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1.
Cell Res ; 31(8): 847-860, 2021 08.
Article in English | MEDLINE | ID: covidwho-1387284

ABSTRACT

Cytokine storm and multi-organ failure are the main causes of SARS-CoV-2-related death. However, the origin of excessive damages caused by SARS-CoV-2 remains largely unknown. Here we show that the SARS-CoV-2 envelope (2-E) protein alone is able to cause acute respiratory distress syndrome (ARDS)-like damages in vitro and in vivo. 2-E proteins were found to form a type of pH-sensitive cation channels in bilayer lipid membranes. As observed in SARS-CoV-2-infected cells, heterologous expression of 2-E channels induced rapid cell death in various susceptible cell types and robust secretion of cytokines and chemokines in macrophages. Intravenous administration of purified 2-E protein into mice caused ARDS-like pathological damages in lung and spleen. A dominant negative mutation lowering 2-E channel activity attenuated cell death and SARS-CoV-2 production. Newly identified channel inhibitors exhibited potent anti-SARS-CoV-2 activity and excellent cell protective activity in vitro and these activities were positively correlated with inhibition of 2-E channel. Importantly, prophylactic and therapeutic administration of the channel inhibitor effectively reduced both the viral load and secretion of inflammation cytokines in lungs of SARS-CoV-2-infected transgenic mice expressing human angiotensin-converting enzyme 2 (hACE-2). Our study supports that 2-E is a promising drug target against SARS-CoV-2.


Subject(s)
Antiviral Agents/metabolism , COVID-19/pathology , Coronavirus Envelope Proteins/metabolism , Respiratory Distress Syndrome/etiology , SARS-CoV-2/metabolism , Angiotensin-Converting Enzyme 2/genetics , Animals , Antiviral Agents/chemistry , Antiviral Agents/therapeutic use , Apoptosis , COVID-19/complications , COVID-19/drug therapy , COVID-19/virology , Coronavirus Envelope Proteins/antagonists & inhibitors , Coronavirus Envelope Proteins/genetics , Cytokines/metabolism , Disease Models, Animal , Half-Life , Humans , Lung/metabolism , Lung/pathology , Mice , Mice, Inbred C57BL , Mice, Transgenic , Mutagenesis, Site-Directed , SARS-CoV-2/isolation & purification , SARS-CoV-2/pathogenicity , Spleen/metabolism , Spleen/pathology , Viral Load , Virulence
2.
Cell Res ; 31(8): 847-860, 2021 08.
Article in English | MEDLINE | ID: covidwho-1265947

ABSTRACT

Cytokine storm and multi-organ failure are the main causes of SARS-CoV-2-related death. However, the origin of excessive damages caused by SARS-CoV-2 remains largely unknown. Here we show that the SARS-CoV-2 envelope (2-E) protein alone is able to cause acute respiratory distress syndrome (ARDS)-like damages in vitro and in vivo. 2-E proteins were found to form a type of pH-sensitive cation channels in bilayer lipid membranes. As observed in SARS-CoV-2-infected cells, heterologous expression of 2-E channels induced rapid cell death in various susceptible cell types and robust secretion of cytokines and chemokines in macrophages. Intravenous administration of purified 2-E protein into mice caused ARDS-like pathological damages in lung and spleen. A dominant negative mutation lowering 2-E channel activity attenuated cell death and SARS-CoV-2 production. Newly identified channel inhibitors exhibited potent anti-SARS-CoV-2 activity and excellent cell protective activity in vitro and these activities were positively correlated with inhibition of 2-E channel. Importantly, prophylactic and therapeutic administration of the channel inhibitor effectively reduced both the viral load and secretion of inflammation cytokines in lungs of SARS-CoV-2-infected transgenic mice expressing human angiotensin-converting enzyme 2 (hACE-2). Our study supports that 2-E is a promising drug target against SARS-CoV-2.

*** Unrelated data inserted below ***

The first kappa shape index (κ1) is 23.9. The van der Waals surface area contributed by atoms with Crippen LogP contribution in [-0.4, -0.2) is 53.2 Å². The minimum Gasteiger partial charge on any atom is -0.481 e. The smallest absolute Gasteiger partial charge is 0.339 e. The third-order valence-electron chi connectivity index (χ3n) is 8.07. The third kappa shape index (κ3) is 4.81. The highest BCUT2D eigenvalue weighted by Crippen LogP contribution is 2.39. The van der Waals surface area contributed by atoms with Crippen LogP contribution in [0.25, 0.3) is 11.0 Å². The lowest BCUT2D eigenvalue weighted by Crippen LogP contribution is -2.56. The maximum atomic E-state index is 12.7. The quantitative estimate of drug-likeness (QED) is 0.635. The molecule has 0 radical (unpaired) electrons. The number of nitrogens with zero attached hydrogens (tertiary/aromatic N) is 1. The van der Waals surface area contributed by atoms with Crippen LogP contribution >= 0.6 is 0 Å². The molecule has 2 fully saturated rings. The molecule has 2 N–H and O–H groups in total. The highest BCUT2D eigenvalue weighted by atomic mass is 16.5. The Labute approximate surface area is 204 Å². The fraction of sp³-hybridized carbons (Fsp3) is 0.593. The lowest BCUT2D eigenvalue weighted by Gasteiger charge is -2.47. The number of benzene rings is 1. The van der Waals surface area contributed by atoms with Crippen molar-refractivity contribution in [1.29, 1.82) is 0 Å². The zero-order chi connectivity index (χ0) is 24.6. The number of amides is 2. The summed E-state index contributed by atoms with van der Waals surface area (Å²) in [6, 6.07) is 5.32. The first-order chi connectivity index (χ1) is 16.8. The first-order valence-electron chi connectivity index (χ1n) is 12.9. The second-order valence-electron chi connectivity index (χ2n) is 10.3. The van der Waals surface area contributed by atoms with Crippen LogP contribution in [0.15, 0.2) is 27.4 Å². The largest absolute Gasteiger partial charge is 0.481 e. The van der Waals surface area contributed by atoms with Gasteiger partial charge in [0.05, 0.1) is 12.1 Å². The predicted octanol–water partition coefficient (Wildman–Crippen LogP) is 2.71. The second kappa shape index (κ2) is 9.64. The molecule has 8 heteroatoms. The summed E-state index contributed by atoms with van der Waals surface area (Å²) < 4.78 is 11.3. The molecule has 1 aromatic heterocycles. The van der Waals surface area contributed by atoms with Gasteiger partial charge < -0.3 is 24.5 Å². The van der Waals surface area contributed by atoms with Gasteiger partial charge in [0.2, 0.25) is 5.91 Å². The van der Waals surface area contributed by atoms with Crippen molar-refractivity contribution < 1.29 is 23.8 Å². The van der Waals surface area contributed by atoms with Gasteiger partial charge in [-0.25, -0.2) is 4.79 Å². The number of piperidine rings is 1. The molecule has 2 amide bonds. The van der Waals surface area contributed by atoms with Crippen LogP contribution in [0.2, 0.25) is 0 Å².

Subject(s)
Antiviral Agents/metabolism , COVID-19/pathology , Coronavirus Envelope Proteins/metabolism , Respiratory Distress Syndrome/etiology , SARS-CoV-2/metabolism , Angiotensin-Converting Enzyme 2/genetics , Animals , Antiviral Agents/chemistry , Antiviral Agents/therapeutic use , Apoptosis , COVID-19/complications , COVID-19/drug therapy , COVID-19/virology , Coronavirus Envelope Proteins/antagonists & inhibitors , Coronavirus Envelope Proteins/genetics , Cytokines/metabolism , Disease Models, Animal , Half-Life , Humans , Lung/metabolism , Lung/pathology , Mice , Mice, Inbred C57BL , Mice, Transgenic , Mutagenesis, Site-Directed , SARS-CoV-2/isolation & purification , SARS-CoV-2/pathogenicity , Spleen/metabolism , Spleen/pathology , Viral Load , Virulence
4.
Protein Cell ; 12(9): 717-733, 2021 09.
Article in English | MEDLINE | ID: covidwho-973695

ABSTRACT

The coronavirus disease 2019 (COVID-19) pandemic is caused by infection with the severe acute respiratory syndrome coronavirus 2 (SARS-CoV-2), which is spread primary via respiratory droplets and infects the lungs. Currently widely used cell lines and animals are unable to accurately mimic human physiological conditions because of the abnormal status of cell lines (transformed or cancer cells) and species differences between animals and humans. Organoids are stem cell-derived self-organized three-dimensional culture in vitro and model the physiological conditions of natural organs. Here we showed that SARS-CoV-2 infected and extensively replicated in human embryonic stem cells (hESCs)-derived lung organoids, including airway and alveolar organoids which covered the complete infection and spread route for SARS-CoV-2 within lungs. The infected cells were ciliated, club, and alveolar type 2 (AT2) cells, which were sequentially located from the proximal to the distal airway and terminal alveoli, respectively. Additionally, RNA-seq revealed early cell response to virus infection including an unexpected downregulation of the metabolic processes, especially lipid metabolism, in addition to the well-known upregulation of immune response. Further, Remdesivir and a human neutralizing antibody potently inhibited SARS-CoV-2 replication in lung organoids. Therefore, human lung organoids can serve as a pathophysiological model to investigate the underlying mechanism of SARS-CoV-2 infection and to discover and test therapeutic drugs for COVID-19.